“I am a brain, Watson. The rest of me is a mere appendix.”
  5. #29
    “My mind,” he said, “rebels at stagnation. Give me problems, give me work, give me the most abstruse cryptogram or the most intricate analysis, and I am in my own proper atmosphere. I can dispense then with artificial stimulants. But I abhor the dull routine of existence. I crave for mental exaltation. That is why I have chosen my own particular profession, or rather created it, for I am the only one in the world.”
  6. #30
    “Mediocrity knows nothing higher than itself; but talent instantly recognizes genius.”
  7. #31
    “By heavens, Holmes,” I said, half rising, “I believe that they are really after us.”
    “No, it’s not quite so bad as that. It is the unofficial force—the Baker Street irregulars.”
  8. #32
  1. #33
    “I am afraid, my dear Watson, that most of your conclusions were erroneous. When I said that you stimulated me I meant, to be frank, that in noting your fallacies I was occasionally guided towards the truth.”
  2. #34
    “You know my methods, Watson. There was not one of them which I did not apply to the inquiry. And it ended by my discovering traces, but very different ones from those which I had expected.”
  3. #35
    “When Dr. Mortimer had finished reading this singular narrative he pushed his spectacles up on his forehead and stared across at Mr. Sherlock Holmes. The latter yawned and tossed the end of his cigarette into the fire.
    “Well?” said he.
    “Do you not find it interesting?”
    “To a collector of fairy-tales.”
  4. #36
    Holmes and Watson are on a camping trip. In the middle of the night Holmes wakes up and gives Dr. Watson a nudge. “Watson” he says, “look up in the sky and tell me what you see.”
    “I see millions of stars, Holmes,” says Watson.
    “And what do you conclude from that, Watson?”
    Watson thinks for a moment. “Well,” he says, “astronomically, it tells me that there are millions of galaxies and potentially billions of planets. Astrologically, I observe that Saturn is in Leo. Horologically, I deduce that the time is approximately a quarter past three. Meterologically, I suspect that we will have a beautiful day tomorrow. Theologically, I see that God is all-powerful, and we are small and insignificant. Uh, what does it tell you, Holmes?”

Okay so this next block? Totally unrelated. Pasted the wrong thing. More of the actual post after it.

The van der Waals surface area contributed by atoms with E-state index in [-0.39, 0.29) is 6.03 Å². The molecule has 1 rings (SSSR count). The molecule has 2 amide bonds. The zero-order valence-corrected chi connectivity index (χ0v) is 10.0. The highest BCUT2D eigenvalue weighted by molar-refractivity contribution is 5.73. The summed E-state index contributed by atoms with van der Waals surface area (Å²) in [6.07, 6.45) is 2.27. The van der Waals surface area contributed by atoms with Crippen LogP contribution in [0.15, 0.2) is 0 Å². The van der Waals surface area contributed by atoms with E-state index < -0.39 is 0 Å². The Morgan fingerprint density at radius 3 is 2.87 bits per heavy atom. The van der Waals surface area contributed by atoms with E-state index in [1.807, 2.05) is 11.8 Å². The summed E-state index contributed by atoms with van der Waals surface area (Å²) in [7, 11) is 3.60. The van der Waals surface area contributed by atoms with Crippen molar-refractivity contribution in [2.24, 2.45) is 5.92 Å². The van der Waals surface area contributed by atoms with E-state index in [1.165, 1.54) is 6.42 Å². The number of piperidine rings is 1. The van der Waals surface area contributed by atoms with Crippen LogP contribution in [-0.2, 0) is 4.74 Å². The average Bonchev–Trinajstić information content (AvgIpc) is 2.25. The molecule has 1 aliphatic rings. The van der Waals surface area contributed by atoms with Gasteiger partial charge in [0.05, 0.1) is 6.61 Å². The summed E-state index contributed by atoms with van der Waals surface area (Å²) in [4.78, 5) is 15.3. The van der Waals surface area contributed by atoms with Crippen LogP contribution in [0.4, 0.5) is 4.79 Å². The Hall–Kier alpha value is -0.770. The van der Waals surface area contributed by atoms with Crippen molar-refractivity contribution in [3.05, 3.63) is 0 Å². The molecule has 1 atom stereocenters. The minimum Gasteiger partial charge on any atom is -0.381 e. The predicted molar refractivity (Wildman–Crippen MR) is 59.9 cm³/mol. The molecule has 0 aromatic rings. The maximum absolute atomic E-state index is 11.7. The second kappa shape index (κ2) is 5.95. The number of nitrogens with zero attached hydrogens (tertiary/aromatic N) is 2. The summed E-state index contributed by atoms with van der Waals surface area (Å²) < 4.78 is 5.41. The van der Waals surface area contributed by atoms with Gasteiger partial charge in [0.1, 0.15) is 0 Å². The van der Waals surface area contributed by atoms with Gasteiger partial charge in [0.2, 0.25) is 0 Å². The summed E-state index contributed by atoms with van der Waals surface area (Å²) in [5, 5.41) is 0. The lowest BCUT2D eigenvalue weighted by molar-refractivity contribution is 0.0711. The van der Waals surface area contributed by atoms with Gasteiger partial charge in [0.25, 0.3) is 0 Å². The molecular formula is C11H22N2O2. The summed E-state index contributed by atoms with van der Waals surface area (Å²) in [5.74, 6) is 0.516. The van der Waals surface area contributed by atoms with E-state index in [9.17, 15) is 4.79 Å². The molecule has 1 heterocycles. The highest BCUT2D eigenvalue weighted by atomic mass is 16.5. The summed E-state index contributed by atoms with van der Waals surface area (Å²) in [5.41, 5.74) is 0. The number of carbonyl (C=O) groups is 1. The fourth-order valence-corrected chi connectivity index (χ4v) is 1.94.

“Watson, you idiot! Someone has stolen our tent!”
  5. #37
    Dr. Mortimer looked strangely at us for an instant, and his voice sank almost to a whisper as he answered:
    “Mr. Holmes, they were the footprints of a gigantic hound!”
  6. #38
  7. #39
    ″‘Then let me have the private ones.’ He leaned back, put his finger-tips together, and assumed his most impassive and judicial expression.”
  8. #40
    “There is nothing more to be said or to be done tonight, so hand me over my violin and let us try to forget for half an hour the miserable weather and the still more miserable ways of our fellowmen.”
  1. #41
    “I must thank you,” said Sherlock Holmes, “for calling my attention to a case which certainly presents some features of interest. I had observed some newspaper comment at the time, but I was exceedingly preoccupied by that little affair of the Vatican cameos, and in my anxiety to oblige the Pope I lost touch with several interesting English cases.”
  2. #42
    “Never have I seen a man run as Holmes ran that night.”
  3. #43
    “It is not my intention to be fulsome, but I confess that I covet your skull.”
  4. #44
    “Yes, we should have a full day to-day,” he remarked, and he rubbed his hands with the joy of action.”
  5. #45
    “How sweet the morning air is! See how that one little cloud floats like a pink feather from some gigantic flamingo. Now the red rim of the sun pushes itself over the London cloud-bank. It shines on a good many folk, but on none, I dare bet, who are on a stranger errand than you and I. How small we feel with our petty ambitions and strivings in the presence of the great elemental forces of Nature!”
  6. #46
    “You may be right.”
    “The probability lies in that direction.”
  7. #47
    “Some people without possessing genius have a remarkable power of stimulating it. I confess, my dear fellow, that I am very much in your debt.”